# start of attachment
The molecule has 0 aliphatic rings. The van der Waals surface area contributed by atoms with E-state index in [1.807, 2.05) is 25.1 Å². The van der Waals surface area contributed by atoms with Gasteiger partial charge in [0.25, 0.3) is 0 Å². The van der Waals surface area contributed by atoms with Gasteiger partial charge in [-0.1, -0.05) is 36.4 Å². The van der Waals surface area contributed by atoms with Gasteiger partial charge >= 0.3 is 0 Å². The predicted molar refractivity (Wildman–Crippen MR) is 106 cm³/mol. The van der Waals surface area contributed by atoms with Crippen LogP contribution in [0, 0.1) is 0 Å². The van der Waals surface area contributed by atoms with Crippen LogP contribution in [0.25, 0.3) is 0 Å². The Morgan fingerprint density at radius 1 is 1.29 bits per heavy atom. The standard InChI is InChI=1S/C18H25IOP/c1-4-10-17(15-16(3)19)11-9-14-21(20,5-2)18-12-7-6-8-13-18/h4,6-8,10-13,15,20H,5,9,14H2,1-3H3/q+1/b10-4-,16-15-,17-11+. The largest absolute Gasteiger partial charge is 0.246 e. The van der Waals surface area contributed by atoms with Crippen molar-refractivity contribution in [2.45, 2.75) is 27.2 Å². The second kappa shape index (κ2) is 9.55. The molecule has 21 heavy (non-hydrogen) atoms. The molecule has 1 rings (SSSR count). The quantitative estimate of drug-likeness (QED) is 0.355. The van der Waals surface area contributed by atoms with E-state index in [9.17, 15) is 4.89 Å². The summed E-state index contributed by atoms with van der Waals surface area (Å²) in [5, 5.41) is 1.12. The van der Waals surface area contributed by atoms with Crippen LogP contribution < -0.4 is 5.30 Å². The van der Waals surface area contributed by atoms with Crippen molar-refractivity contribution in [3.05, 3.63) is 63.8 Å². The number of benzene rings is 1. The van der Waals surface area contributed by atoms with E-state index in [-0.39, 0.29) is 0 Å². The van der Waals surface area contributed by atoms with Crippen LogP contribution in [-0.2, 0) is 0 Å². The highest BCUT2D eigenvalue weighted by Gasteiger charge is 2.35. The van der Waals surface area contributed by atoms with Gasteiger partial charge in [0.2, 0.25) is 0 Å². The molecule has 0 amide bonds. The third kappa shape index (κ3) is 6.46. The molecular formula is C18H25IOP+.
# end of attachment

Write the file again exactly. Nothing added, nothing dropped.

The molecule has 0 aliphatic rings. The van der Waals surface area contributed by atoms with E-state index in [1.807, 2.05) is 25.1 Å². The van der Waals surface area contributed by atoms with Gasteiger partial charge in [0.25, 0.3) is 0 Å². The van der Waals surface area contributed by atoms with Gasteiger partial charge in [-0.1, -0.05) is 36.4 Å². The van der Waals surface area contributed by atoms with Gasteiger partial charge >= 0.3 is 0 Å². The predicted molar refractivity (Wildman–Crippen MR) is 106 cm³/mol. The van der Waals surface area contributed by atoms with Crippen LogP contribution in [0, 0.1) is 0 Å². The van der Waals surface area contributed by atoms with Crippen LogP contribution in [0.25, 0.3) is 0 Å². The Morgan fingerprint density at radius 1 is 1.29 bits per heavy atom. The standard InChI is InChI=1S/C18H25IOP/c1-4-10-17(15-16(3)19)11-9-14-21(20,5-2)18-12-7-6-8-13-18/h4,6-8,10-13,15,20H,5,9,14H2,1-3H3/q+1/b10-4-,16-15-,17-11+. The largest absolute Gasteiger partial charge is 0.246 e. The van der Waals surface area contributed by atoms with Crippen molar-refractivity contribution in [2.45, 2.75) is 27.2 Å². The second kappa shape index (κ2) is 9.55. The molecule has 21 heavy (non-hydrogen) atoms. The molecule has 1 rings (SSSR count). The quantitative estimate of drug-likeness (QED) is 0.355. The van der Waals surface area contributed by atoms with E-state index in [9.17, 15) is 4.89 Å². The summed E-state index contributed by atoms with van der Waals surface area (Å²) in [5, 5.41) is 1.12. The van der Waals surface area contributed by atoms with Crippen LogP contribution < -0.4 is 5.30 Å². The van der Waals surface area contributed by atoms with Crippen molar-refractivity contribution in [3.05, 3.63) is 63.8 Å². The number of benzene rings is 1. The van der Waals surface area contributed by atoms with E-state index in [-0.39, 0.29) is 0 Å². The van der Waals surface area contributed by atoms with Crippen LogP contribution in [-0.2, 0) is 0 Å². The highest BCUT2D eigenvalue weighted by Gasteiger charge is 2.35. The van der Waals surface area contributed by atoms with Gasteiger partial charge in [0.2, 0.25) is 0 Å². The molecule has 0 amide bonds. The third kappa shape index (κ3) is 6.46. The molecular formula is C18H25IOP+.